Me: Right, so criminals are allowed to carry in bars right now, and law abiding people like me are not allowed to defend themselves in restaurants and bars.
Her: No, criminals are NOT allowed to carry there!
Me: Think about the definition of the word criminal. Do you really think that someone who, by definition, breaks the law, is not going to carry in a bar because they law says they can’t?
My epiphany from this conversation is that law abiding people have a hard time digesting the fact that other people won’t follow the rules. It just never occurred to her that someone would violate the law that said no guns allowed, because, as a law abiding citizen; she follows the law.
So when you add a natural fear response to the assumption that people will follow society’s rules, you end up with lots of effort being expended on silly things like “No guns allowed!” policies.
You and I know those rules accomplish nothing except forced removal our ability to protect ourselves from those who will not follow the law.
So what to do? How do we combat this type of thinking?
First, remember we can be right all day long and still lose. Calling folks who support no guns policies idiots and shouting them down won’t accomplish much. When someone calls me an idiot, I tend to dig in my heels, shut out any further dialogue and punch them in the throat. Instead, engage in polite conversation and ask sincere (not sarcastic) questions. This way, someone is a bit more likely to walk themselves into a logical conclusion. And when someone arrives at their own conclusion, they’re convicted in that new-found belief.
If someone tells you they want guns banned so they can feel safer, put on your most sincere smile and ask them something like “safer from who?” If they say, “safer from concealed carriers” ask them if concealed carriers commit a lot of crimes. That opens up a great conversational opportunity to educate them to the fact that concealed permit holders are among the safest, most law abiding societal group out there. We’re way more law abiding than Mayors Against Illegal Guns members, but that’s not saying much, I know.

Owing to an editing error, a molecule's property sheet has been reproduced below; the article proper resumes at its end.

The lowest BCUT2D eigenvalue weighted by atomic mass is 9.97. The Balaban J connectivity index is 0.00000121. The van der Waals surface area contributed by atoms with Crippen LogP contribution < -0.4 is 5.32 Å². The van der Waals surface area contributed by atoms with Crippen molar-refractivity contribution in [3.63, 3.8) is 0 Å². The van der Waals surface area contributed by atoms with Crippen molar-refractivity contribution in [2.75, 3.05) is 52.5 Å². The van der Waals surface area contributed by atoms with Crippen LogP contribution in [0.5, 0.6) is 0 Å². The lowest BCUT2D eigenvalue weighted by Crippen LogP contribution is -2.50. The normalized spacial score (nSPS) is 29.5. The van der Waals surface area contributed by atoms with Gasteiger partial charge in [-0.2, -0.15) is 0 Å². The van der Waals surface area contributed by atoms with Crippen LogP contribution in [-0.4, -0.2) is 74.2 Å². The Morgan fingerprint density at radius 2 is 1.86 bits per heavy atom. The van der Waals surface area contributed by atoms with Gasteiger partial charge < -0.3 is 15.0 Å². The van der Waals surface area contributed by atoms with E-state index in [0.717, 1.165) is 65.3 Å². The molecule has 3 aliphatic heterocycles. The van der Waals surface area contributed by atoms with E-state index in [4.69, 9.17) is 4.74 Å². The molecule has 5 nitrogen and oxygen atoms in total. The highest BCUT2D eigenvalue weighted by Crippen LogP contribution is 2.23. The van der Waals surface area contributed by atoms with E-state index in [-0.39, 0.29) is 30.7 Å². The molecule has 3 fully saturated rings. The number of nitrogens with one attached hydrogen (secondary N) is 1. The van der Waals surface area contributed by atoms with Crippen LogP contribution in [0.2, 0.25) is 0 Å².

There are plenty of other questions you can ask to drive a positive discussion. Do you worry that people will change their normal behavior when they are carrying a gun? Do you think someone might freak out and start shooting if another shopper takes 12 items into the 10 or less line? Do you see that happen with police a lot, meaning do they freak out because they’re carrying a gun? Do you know that people who carry guns actually make great efforts to avoid trouble, because they don’t want to have to use it?
The bottom line is that we have to remember our opposition is driven by fear and flawed assumptions, and the best way to alleviate fear is to calmly introduce rational thinking through dialogue. We won’t convince everyone, nor do we have to. We just have to convince those who have never given much thought to the issue.
Tom McHale is the author of the Insanely Practical Guides book series that guides new and experienced shooters alike in a fun, approachable, and practical way. His books are available in print and eBook format on Amazon. You can also find him on Google+, Facebook, Twitter and Pinterest.